Google’s earnings announcement this week showcases how the company can seemingly do no wrong.
Ad revenues continue to grow — even as some brands still refuse to spend their budgets on YouTube ad placements following those now infamous brand safety scandals of last year.
Diageo, for example, is continuing to avoid including the site within its campaign plans as part of a strict brand safety policy that has also seen it freeze spend with Snapchat.
Google has been on an offensive when it comes to brand safety, after facing industrywide backlash due to its brand safety breaches over the past 18 months. Bringing in both human and machine reinforcements, Google announced that it has hired 10,000 new employees and increased its investment in AI solutions — but has not actually detailed how these changes work to increase brand safety.
While the company is seen to be making steps toward brand safety without deploying robust third-party technologies, can these be viewed as genuine efforts to provide brand safety, or are giants such as Google still not feeling the pressure to make changes while revenue continues to increase?
Experts from across the industry gathered earlier this year in a roundtable discussion in an attempt to find out “why is brand safety still such a big issue?” Brands, publishers, agencies and industry bodies discussed why brand safety still exists in a world where the technology needed to halt it exists and why the big players are not feeling any need to raise their standards, even after their failings were reported so publicly.
It seems that for the most part, there is a lack of responsibility when it comes to brand safety — as well as confusion around who should be in control of how it is managed.
A brand marketer within the electronics industry explained how the complexity of the digital ad landscape makes it difficult for brands to grasp what will make their ad placements safe, and why agencies must have a responsibility to train and advise customers on brand safety strategy. No one can deny how complicated this ecosystem can be, so hearing from a brand that this has an impact on how far it delves into securing appropriate brand safety solutions should not come as much of a surprise.
Jay Rajdev, VP, Brand Solutions at Videology (now acquired by Amobee), explained that the conversation should be focused on context over format or channel, “and the minute we frame it around context, it becomes an agency problem and an agency solution.”
But while brands feel it is only natural for media agencies to take responsibility — after all they advise on the media mix, so “shouldn’t they advise on brand safety strategy too?” – is this really feasible?
As Richard Reeves, managing director at The AOP, points out, “agencies aren’t psychic.” They need to be clear on their clients’ needs, and what topics and placements are going to have a negative impact on the brand. Brand safety isn’t just about avoiding obviously controversial topics, it’s about ensuring content does not contradict the brand’s values — something a brand itself must understand and relay to its agencies.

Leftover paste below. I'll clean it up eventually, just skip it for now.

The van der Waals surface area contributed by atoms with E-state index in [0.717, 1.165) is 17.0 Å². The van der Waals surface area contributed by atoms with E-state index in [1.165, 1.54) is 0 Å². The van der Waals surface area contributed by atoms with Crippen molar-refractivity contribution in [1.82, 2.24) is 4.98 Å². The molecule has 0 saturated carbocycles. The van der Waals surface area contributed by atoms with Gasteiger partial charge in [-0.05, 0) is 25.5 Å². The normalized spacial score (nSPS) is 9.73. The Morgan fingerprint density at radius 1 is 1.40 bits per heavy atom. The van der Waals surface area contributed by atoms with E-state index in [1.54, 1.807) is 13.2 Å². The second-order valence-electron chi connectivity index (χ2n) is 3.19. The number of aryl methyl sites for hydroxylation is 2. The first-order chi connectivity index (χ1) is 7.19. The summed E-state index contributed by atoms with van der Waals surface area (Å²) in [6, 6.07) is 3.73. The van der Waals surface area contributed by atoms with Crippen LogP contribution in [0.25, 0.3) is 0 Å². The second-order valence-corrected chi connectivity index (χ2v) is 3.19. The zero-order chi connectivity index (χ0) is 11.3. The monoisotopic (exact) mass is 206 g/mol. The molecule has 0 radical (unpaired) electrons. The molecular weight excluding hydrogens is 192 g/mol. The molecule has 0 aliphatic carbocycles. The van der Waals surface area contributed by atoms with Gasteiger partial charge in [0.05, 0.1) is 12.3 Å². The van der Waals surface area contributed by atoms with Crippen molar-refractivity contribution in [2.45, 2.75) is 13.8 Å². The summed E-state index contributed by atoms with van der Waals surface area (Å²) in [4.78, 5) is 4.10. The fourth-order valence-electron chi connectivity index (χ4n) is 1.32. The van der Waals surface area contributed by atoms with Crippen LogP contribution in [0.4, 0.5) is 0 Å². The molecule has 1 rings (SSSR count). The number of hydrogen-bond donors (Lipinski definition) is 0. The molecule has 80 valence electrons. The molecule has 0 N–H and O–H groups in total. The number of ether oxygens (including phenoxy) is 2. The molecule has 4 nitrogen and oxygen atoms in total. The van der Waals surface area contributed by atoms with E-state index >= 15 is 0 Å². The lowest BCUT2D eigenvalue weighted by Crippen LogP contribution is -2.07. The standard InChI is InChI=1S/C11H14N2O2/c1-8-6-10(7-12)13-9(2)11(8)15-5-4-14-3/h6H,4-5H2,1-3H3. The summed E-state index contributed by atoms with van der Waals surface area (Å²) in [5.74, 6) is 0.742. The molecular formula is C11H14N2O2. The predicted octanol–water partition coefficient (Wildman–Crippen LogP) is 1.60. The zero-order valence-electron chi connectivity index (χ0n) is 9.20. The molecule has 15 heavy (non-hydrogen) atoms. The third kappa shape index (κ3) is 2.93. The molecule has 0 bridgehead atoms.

But this isn’t the only issue. Interestingly, Ana Pak, global digital strategy and innovation director at Vizeum Global, raised the question of how brands give disproportionate guidance on brand identity such as “font size” compared to brand safety guidance, which is clearly a cause for concern. It also seems that brands are constantly weighing up their priorities — revenue safety over brand safety, or environment over scale for example. As Pak confirmed, this often means that “unless something happens, they (clients) don’t ask” for brand safety to be included in the contract as a KPI.
Perhaps this is the real issue. If brands aren’t following in Diageo’s footsteps and prioritising the safety of their brand, why would companies such as Google continue to make the right changes? Currently there is no incentive to change unless there is a direct impact on revenue — and from Google’s Q2 results, it’s clear to see this is not happening.
You could be forgiven for thinking that brands are blind to the potential impact of inappropriate ad placements. If they wait until something goes wrong then it will be too late — the damage will have been done.
It is vital that the industry collaborates to make brand safety easier for all. The tools are available to do this.
But without consensus from the majority of brands, that prevention is a better defense than waiting for an issue to occur, the issue will never truly be resolved and will continue to risk a brand’s reputation in the eyes of consumers.
As Warren Buffet said: “It takes 20 years to build a reputation and five minutes to ruin it. If you think about that, you’ll do things differently.”
by Nick Welch